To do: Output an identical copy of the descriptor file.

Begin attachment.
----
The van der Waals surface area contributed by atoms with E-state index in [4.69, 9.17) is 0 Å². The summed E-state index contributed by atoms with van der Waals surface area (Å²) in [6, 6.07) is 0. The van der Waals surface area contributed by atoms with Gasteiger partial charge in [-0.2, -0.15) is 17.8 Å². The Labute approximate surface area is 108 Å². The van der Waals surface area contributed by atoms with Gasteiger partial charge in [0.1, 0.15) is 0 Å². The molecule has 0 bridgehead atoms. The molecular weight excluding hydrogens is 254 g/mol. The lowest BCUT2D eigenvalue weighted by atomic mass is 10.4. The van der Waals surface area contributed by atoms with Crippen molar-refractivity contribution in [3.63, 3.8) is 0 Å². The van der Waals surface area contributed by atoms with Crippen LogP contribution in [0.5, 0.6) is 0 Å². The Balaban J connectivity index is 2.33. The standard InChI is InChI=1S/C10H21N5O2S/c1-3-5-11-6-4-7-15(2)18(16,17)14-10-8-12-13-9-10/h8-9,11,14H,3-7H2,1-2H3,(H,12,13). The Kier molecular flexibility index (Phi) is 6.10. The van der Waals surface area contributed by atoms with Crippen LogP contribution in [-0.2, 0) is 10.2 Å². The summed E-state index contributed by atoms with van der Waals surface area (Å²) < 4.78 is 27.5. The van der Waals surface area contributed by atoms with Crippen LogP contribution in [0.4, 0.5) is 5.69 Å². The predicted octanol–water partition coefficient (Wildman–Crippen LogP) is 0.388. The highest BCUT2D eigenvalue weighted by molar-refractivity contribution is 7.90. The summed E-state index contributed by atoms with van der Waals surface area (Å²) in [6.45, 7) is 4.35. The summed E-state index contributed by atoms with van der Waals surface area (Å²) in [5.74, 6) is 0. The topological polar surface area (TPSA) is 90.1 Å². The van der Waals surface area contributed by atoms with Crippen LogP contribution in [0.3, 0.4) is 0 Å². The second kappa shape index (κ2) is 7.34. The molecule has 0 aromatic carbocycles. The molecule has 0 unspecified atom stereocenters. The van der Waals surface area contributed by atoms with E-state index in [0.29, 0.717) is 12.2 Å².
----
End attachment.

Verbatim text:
The van der Waals surface area contributed by atoms with E-state index in [4.69, 9.17) is 0 Å². The summed E-state index contributed by atoms with van der Waals surface area (Å²) in [6, 6.07) is 0. The van der Waals surface area contributed by atoms with Gasteiger partial charge in [-0.2, -0.15) is 17.8 Å². The Labute approximate surface area is 108 Å². The van der Waals surface area contributed by atoms with Gasteiger partial charge in [0.1, 0.15) is 0 Å². The molecule has 0 bridgehead atoms. The molecular weight excluding hydrogens is 254 g/mol. The lowest BCUT2D eigenvalue weighted by atomic mass is 10.4. The van der Waals surface area contributed by atoms with Crippen molar-refractivity contribution in [3.63, 3.8) is 0 Å². The van der Waals surface area contributed by atoms with Crippen LogP contribution in [0.5, 0.6) is 0 Å². The Balaban J connectivity index is 2.33. The standard InChI is InChI=1S/C10H21N5O2S/c1-3-5-11-6-4-7-15(2)18(16,17)14-10-8-12-13-9-10/h8-9,11,14H,3-7H2,1-2H3,(H,12,13). The Kier molecular flexibility index (Phi) is 6.10. The van der Waals surface area contributed by atoms with Crippen LogP contribution in [-0.2, 0) is 10.2 Å². The summed E-state index contributed by atoms with van der Waals surface area (Å²) < 4.78 is 27.5. The van der Waals surface area contributed by atoms with Crippen LogP contribution in [0.4, 0.5) is 5.69 Å². The predicted octanol–water partition coefficient (Wildman–Crippen LogP) is 0.388. The highest BCUT2D eigenvalue weighted by molar-refractivity contribution is 7.90. The summed E-state index contributed by atoms with van der Waals surface area (Å²) in [6.45, 7) is 4.35. The summed E-state index contributed by atoms with van der Waals surface area (Å²) in [5.74, 6) is 0. The topological polar surface area (TPSA) is 90.1 Å². The van der Waals surface area contributed by atoms with Crippen LogP contribution in [0.3, 0.4) is 0 Å². The second kappa shape index (κ2) is 7.34. The molecule has 0 aromatic carbocycles. The molecule has 0 unspecified atom stereocenters. The van der Waals surface area contributed by atoms with E-state index in [0.29, 0.717) is 12.2 Å².